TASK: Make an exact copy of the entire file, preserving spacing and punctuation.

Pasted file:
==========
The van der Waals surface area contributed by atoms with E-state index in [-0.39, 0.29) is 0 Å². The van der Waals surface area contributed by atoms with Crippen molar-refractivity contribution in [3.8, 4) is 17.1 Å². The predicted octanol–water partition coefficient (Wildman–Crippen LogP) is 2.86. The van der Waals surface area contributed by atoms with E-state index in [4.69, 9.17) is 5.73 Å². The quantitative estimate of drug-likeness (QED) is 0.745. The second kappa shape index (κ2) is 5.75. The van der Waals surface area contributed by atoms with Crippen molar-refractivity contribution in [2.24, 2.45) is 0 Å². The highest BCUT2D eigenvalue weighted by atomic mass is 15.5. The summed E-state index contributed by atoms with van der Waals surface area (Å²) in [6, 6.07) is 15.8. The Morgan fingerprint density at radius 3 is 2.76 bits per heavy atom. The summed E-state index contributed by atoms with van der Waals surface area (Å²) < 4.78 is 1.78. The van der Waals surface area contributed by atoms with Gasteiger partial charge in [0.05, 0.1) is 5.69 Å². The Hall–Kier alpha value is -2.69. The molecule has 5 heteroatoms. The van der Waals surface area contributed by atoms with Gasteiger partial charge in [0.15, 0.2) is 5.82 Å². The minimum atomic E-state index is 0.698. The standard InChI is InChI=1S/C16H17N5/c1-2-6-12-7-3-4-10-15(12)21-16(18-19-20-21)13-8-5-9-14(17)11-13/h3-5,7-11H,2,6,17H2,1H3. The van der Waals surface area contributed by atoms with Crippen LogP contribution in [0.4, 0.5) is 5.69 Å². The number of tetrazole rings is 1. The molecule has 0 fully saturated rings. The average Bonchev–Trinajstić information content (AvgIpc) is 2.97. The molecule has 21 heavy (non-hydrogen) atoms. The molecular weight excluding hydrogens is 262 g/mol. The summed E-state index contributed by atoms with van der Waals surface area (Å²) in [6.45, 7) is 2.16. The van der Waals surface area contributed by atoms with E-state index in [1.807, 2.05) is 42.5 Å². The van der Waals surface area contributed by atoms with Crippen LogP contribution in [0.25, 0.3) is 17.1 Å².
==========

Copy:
The van der Waals surface area contributed by atoms with E-state index in [-0.39, 0.29) is 0 Å². The van der Waals surface area contributed by atoms with Crippen molar-refractivity contribution in [3.8, 4) is 17.1 Å². The predicted octanol–water partition coefficient (Wildman–Crippen LogP) is 2.86. The van der Waals surface area contributed by atoms with E-state index in [4.69, 9.17) is 5.73 Å². The quantitative estimate of drug-likeness (QED) is 0.745. The second kappa shape index (κ2) is 5.75. The van der Waals surface area contributed by atoms with Crippen molar-refractivity contribution in [2.24, 2.45) is 0 Å². The highest BCUT2D eigenvalue weighted by atomic mass is 15.5. The summed E-state index contributed by atoms with van der Waals surface area (Å²) in [6, 6.07) is 15.8. The Morgan fingerprint density at radius 3 is 2.76 bits per heavy atom. The summed E-state index contributed by atoms with van der Waals surface area (Å²) < 4.78 is 1.78. The van der Waals surface area contributed by atoms with Gasteiger partial charge in [0.05, 0.1) is 5.69 Å². The Hall–Kier alpha value is -2.69. The molecule has 5 heteroatoms. The van der Waals surface area contributed by atoms with Gasteiger partial charge in [0.15, 0.2) is 5.82 Å². The minimum atomic E-state index is 0.698. The standard InChI is InChI=1S/C16H17N5/c1-2-6-12-7-3-4-10-15(12)21-16(18-19-20-21)13-8-5-9-14(17)11-13/h3-5,7-11H,2,6,17H2,1H3. The van der Waals surface area contributed by atoms with Crippen LogP contribution in [0.4, 0.5) is 5.69 Å². The number of tetrazole rings is 1. The molecule has 0 fully saturated rings. The average Bonchev–Trinajstić information content (AvgIpc) is 2.97. The molecule has 21 heavy (non-hydrogen) atoms. The molecular weight excluding hydrogens is 262 g/mol. The summed E-state index contributed by atoms with van der Waals surface area (Å²) in [6.45, 7) is 2.16. The van der Waals surface area contributed by atoms with E-state index in [1.807, 2.05) is 42.5 Å². The van der Waals surface area contributed by atoms with Crippen LogP contribution in [0.25, 0.3) is 17.1 Å².